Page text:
Hitler, in speeches in Nuremberg and Munich, has given us definitions of democracy, yet these definitions are nowhere near explicit or conclusive. “Democracy in our eyes is a regime that is supported by the will of the people.” (My New Order, 554) It is unclear as to whom Hitler means by “our eyes…”; one can assume he is talking of the German people. Furthermore, according to Webster, a regime is simply “a form of government or administration”. Hitler’s definition, in turn, becomes simple and obvious; the above definition taken literally does not waver from the consensus definition mentioned in the introduction; in fact it is broader, leading one to suggest that the word “regime” had negative connotations that were lost in the English translation.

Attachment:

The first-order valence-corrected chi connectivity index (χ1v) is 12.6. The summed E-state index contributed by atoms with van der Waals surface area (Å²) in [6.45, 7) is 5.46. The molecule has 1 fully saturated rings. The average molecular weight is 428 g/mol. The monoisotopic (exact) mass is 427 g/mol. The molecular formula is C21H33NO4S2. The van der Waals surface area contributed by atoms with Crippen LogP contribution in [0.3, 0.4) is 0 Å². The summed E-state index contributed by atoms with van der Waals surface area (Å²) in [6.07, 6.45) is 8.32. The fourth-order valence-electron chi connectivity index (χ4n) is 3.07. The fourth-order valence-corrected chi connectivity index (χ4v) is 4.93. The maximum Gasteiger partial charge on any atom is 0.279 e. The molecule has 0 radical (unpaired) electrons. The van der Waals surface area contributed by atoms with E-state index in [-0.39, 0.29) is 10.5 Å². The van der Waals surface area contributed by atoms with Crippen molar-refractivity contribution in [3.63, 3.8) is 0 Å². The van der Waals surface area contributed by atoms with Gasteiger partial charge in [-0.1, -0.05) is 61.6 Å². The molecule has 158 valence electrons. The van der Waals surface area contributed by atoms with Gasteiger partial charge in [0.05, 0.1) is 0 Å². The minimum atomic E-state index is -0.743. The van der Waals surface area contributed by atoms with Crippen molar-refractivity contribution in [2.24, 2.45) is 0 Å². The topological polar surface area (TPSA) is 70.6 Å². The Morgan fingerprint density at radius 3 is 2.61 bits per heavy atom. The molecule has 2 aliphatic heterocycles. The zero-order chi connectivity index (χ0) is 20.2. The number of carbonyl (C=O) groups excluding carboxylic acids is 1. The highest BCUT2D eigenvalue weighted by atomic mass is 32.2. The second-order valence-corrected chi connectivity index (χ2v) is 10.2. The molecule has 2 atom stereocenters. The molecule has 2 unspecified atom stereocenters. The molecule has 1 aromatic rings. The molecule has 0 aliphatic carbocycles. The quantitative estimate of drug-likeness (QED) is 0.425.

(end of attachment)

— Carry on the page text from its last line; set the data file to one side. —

Fortunately, Hitler has given us a more intricate definition of democracy, even likening it to an aqueduct or blood vessel: “Democracy is the canal through which bolshevism lets its poisons flow into the separate countries and lets work there long enough for these infections to lead to a crippling of intelligence and of the force of resistance.” (My New Order, 405)